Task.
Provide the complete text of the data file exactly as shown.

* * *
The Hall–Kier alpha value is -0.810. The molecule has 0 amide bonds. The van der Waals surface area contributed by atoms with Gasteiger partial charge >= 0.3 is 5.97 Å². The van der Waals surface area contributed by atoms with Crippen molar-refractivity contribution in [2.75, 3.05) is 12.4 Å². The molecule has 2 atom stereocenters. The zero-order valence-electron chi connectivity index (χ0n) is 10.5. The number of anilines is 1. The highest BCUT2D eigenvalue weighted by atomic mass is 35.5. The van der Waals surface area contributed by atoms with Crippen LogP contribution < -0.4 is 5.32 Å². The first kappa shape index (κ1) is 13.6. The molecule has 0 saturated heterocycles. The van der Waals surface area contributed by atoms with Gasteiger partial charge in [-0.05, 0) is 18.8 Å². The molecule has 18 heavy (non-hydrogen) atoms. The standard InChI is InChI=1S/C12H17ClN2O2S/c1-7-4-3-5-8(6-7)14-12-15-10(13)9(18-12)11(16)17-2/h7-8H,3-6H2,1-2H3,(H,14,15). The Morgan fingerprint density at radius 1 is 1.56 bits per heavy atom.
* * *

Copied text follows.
The Hall–Kier alpha value is -0.810. The molecule has 0 amide bonds. The van der Waals surface area contributed by atoms with Gasteiger partial charge >= 0.3 is 5.97 Å². The van der Waals surface area contributed by atoms with Crippen molar-refractivity contribution in [2.75, 3.05) is 12.4 Å². The molecule has 2 atom stereocenters. The zero-order valence-electron chi connectivity index (χ0n) is 10.5. The number of anilines is 1. The highest BCUT2D eigenvalue weighted by atomic mass is 35.5. The van der Waals surface area contributed by atoms with Crippen LogP contribution < -0.4 is 5.32 Å². The first kappa shape index (κ1) is 13.6. The molecule has 0 saturated heterocycles. The van der Waals surface area contributed by atoms with Gasteiger partial charge in [-0.05, 0) is 18.8 Å². The molecule has 18 heavy (non-hydrogen) atoms. The standard InChI is InChI=1S/C12H17ClN2O2S/c1-7-4-3-5-8(6-7)14-12-15-10(13)9(18-12)11(16)17-2/h7-8H,3-6H2,1-2H3,(H,14,15). The Morgan fingerprint density at radius 1 is 1.56 bits per heavy atom.